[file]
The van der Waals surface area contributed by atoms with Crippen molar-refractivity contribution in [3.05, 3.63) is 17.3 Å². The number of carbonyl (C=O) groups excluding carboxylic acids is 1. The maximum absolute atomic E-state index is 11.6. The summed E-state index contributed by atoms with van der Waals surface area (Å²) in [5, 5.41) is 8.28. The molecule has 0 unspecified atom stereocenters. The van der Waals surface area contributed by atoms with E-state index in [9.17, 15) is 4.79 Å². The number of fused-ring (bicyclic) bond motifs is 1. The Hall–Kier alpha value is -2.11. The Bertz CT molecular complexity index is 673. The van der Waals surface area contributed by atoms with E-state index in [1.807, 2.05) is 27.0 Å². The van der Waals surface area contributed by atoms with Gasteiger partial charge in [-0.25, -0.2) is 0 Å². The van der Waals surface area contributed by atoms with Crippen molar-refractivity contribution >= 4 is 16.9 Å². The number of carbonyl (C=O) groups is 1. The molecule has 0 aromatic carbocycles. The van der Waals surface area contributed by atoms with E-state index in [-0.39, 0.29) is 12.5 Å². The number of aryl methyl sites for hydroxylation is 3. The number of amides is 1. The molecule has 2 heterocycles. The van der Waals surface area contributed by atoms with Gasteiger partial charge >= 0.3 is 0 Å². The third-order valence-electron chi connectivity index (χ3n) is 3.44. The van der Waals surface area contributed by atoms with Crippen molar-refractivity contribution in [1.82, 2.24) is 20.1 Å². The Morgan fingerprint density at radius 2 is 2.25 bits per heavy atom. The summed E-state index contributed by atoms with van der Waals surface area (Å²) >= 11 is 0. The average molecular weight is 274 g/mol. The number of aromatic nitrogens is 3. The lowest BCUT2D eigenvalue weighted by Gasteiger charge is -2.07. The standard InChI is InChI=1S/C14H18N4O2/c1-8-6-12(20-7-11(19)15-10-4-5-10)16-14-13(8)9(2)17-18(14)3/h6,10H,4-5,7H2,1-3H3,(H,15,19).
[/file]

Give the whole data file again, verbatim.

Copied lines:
The van der Waals surface area contributed by atoms with Crippen molar-refractivity contribution in [3.05, 3.63) is 17.3 Å². The number of carbonyl (C=O) groups excluding carboxylic acids is 1. The maximum absolute atomic E-state index is 11.6. The summed E-state index contributed by atoms with van der Waals surface area (Å²) in [5, 5.41) is 8.28. The molecule has 0 unspecified atom stereocenters. The van der Waals surface area contributed by atoms with E-state index in [9.17, 15) is 4.79 Å². The number of fused-ring (bicyclic) bond motifs is 1. The Hall–Kier alpha value is -2.11. The Bertz CT molecular complexity index is 673. The van der Waals surface area contributed by atoms with E-state index in [1.807, 2.05) is 27.0 Å². The van der Waals surface area contributed by atoms with Gasteiger partial charge in [-0.25, -0.2) is 0 Å². The van der Waals surface area contributed by atoms with Crippen molar-refractivity contribution >= 4 is 16.9 Å². The number of carbonyl (C=O) groups is 1. The molecule has 0 aromatic carbocycles. The van der Waals surface area contributed by atoms with E-state index in [-0.39, 0.29) is 12.5 Å². The number of aryl methyl sites for hydroxylation is 3. The number of amides is 1. The molecule has 2 heterocycles. The van der Waals surface area contributed by atoms with Gasteiger partial charge >= 0.3 is 0 Å². The third-order valence-electron chi connectivity index (χ3n) is 3.44. The van der Waals surface area contributed by atoms with Crippen molar-refractivity contribution in [1.82, 2.24) is 20.1 Å². The Morgan fingerprint density at radius 2 is 2.25 bits per heavy atom. The summed E-state index contributed by atoms with van der Waals surface area (Å²) >= 11 is 0. The average molecular weight is 274 g/mol. The number of aromatic nitrogens is 3. The lowest BCUT2D eigenvalue weighted by Gasteiger charge is -2.07. The standard InChI is InChI=1S/C14H18N4O2/c1-8-6-12(20-7-11(19)15-10-4-5-10)16-14-13(8)9(2)17-18(14)3/h6,10H,4-5,7H2,1-3H3,(H,15,19).